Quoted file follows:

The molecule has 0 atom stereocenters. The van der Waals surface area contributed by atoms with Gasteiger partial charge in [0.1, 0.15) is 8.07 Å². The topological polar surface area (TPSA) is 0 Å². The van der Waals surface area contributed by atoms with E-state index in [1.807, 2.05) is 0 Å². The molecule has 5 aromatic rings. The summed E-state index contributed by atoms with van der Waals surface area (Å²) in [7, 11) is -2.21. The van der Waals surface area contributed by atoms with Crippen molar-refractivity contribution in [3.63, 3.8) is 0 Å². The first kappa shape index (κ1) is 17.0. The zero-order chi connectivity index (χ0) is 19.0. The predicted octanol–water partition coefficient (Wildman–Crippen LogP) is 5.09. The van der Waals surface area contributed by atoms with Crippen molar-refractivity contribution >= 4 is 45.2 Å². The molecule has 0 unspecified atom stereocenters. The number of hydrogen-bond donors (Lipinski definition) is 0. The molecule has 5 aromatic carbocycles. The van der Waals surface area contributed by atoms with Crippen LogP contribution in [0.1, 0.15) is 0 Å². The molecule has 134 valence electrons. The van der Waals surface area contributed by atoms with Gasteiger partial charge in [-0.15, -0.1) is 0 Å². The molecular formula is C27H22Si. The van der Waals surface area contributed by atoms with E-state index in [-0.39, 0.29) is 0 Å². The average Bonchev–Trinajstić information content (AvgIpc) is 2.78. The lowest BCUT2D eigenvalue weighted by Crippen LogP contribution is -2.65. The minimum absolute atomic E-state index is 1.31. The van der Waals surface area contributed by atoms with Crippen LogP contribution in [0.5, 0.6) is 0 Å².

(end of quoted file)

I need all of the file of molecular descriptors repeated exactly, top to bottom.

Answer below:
The molecule has 0 atom stereocenters. The van der Waals surface area contributed by atoms with Gasteiger partial charge in [0.1, 0.15) is 8.07 Å². The topological polar surface area (TPSA) is 0 Å². The van der Waals surface area contributed by atoms with E-state index in [1.807, 2.05) is 0 Å². The molecule has 5 aromatic rings. The summed E-state index contributed by atoms with van der Waals surface area (Å²) in [7, 11) is -2.21. The van der Waals surface area contributed by atoms with Crippen molar-refractivity contribution in [3.63, 3.8) is 0 Å². The first kappa shape index (κ1) is 17.0. The zero-order chi connectivity index (χ0) is 19.0. The predicted octanol–water partition coefficient (Wildman–Crippen LogP) is 5.09. The van der Waals surface area contributed by atoms with Crippen molar-refractivity contribution >= 4 is 45.2 Å². The molecule has 0 unspecified atom stereocenters. The number of hydrogen-bond donors (Lipinski definition) is 0. The molecule has 5 aromatic carbocycles. The van der Waals surface area contributed by atoms with Crippen LogP contribution in [0.1, 0.15) is 0 Å². The molecule has 134 valence electrons. The van der Waals surface area contributed by atoms with Gasteiger partial charge in [-0.15, -0.1) is 0 Å². The molecular formula is C27H22Si. The van der Waals surface area contributed by atoms with E-state index in [-0.39, 0.29) is 0 Å². The average Bonchev–Trinajstić information content (AvgIpc) is 2.78. The lowest BCUT2D eigenvalue weighted by Crippen LogP contribution is -2.65. The minimum absolute atomic E-state index is 1.31. The van der Waals surface area contributed by atoms with Crippen LogP contribution in [0.5, 0.6) is 0 Å².